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Community-Based Management and Conservation in Africa

Trade-Offs and Synergies in Land-Use Decisions in Local Villages


Author(s)

http://sciencecases.lib.buffalo.edu/collection/detail.html?case_id=745&id=745
Narcisa G. Pricope
Geography and Geology
University of North Carolina at Wilmington
pricopen@uncw.edu
Andrea E. Gaughan
Geography and Geosciences
University of Louisville
ae.gaughan@louisville.edu
Susan C. Caplow
Carolina Population Center
University of North Carolina at Chapel Hill
scaplow@email.unc.edu

Abstract

Niko lives in Namibia and is about to attend a community meeting at which the fate of his family's re-settlement will be decided. He is not sure what would be best for his family; his father does not want to move while his brother is optimistic that the move will improve their lives. How should Niko's community balance their declining rain-fed agricultural production with an increasing need to conserve charismatic megafauna? Niko's situation is used as the basis of a simulation activity in which students are assigned to one of three different African communities faced with a similar relocation decision. Students learn about a complex socio-environmental system from biophysical, socio-economic, and cultural viewpoints and are introduced to the basic governance and management structures characteristic of these communities. The case was created for introductory or mid-level courses in natural resource conservation, wildlife conservation, or environmental sociology, but it may also be appropriate for various geography courses and seminars. A PowerPoint file (which includes a link to a video with background information) is included as supplementary, supporting material.


Objectives

  • Analyze a complex local issue from an integrated socio-environmental perspective.
  • Understand that decisions and actions at different scales affect outcomes in remote, small villages in southern Africa.
  • Examine trade-offs and synergies between development and conservation in lesser-developed nations.
  • Use data and information from disparate points of view to inform decision-making.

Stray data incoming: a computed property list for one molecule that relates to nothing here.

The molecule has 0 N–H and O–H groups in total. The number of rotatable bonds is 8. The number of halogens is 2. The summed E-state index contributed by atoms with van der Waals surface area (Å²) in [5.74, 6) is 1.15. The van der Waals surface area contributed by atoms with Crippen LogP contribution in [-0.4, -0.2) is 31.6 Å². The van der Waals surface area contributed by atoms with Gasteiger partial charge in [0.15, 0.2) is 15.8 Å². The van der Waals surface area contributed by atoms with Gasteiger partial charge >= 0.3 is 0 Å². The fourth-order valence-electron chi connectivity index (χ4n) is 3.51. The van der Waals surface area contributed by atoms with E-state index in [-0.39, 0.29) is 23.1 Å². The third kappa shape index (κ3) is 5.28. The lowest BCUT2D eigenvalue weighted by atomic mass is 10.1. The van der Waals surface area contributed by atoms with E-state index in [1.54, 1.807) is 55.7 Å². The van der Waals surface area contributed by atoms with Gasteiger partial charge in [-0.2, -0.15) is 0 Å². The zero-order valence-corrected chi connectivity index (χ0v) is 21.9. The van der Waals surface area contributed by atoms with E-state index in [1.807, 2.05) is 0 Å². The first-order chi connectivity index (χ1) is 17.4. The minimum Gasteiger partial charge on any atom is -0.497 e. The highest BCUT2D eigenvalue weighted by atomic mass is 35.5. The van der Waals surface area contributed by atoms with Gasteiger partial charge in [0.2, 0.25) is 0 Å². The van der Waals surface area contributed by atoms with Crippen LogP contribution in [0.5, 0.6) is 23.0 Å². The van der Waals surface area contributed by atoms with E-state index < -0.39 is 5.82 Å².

• Understand different cultural perceptions of natural resources.

Keywords

Community-based natural resource management; human-environment interactions; conservation; development; land use; regional ecosystems; biodiversity; sub-Saharan; Namibia; Africa

Educational Level

Undergraduate lower division, Undergraduate upper division

Format

PDF, PowerPoint

Type Methods

Dilemma/Decision, Discussion, Interrupted

Language

English

Subject Headings

Natural Resource Management Wildlife Management Geography Ecology Sociology Economics Interdisciplinary Sciences


Date Posted

9/9/2014

Teaching Notes

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Teaching notes are intended to help teachers select and adopt a case. They typically include a summary of the case, teaching objectives, information about the intended audience, details about how the case may be taught, and a list of references and resources.

Supplemental Materials

A PowerPoint file with background information on the Kavango-Zambezi Conservation Transfrontier Area (KAZA) is available as supporting material for the case study. The PPT also includes a link to a video (made by some of the authors of the case) that provides a visual introduction to the area.


  namibia.ppt

Answer Key

Answer keys for the cases in our collection are password-protected and access to them is limited to paid subscribed instructors. To become a paid subscriber, begin the process by registering.

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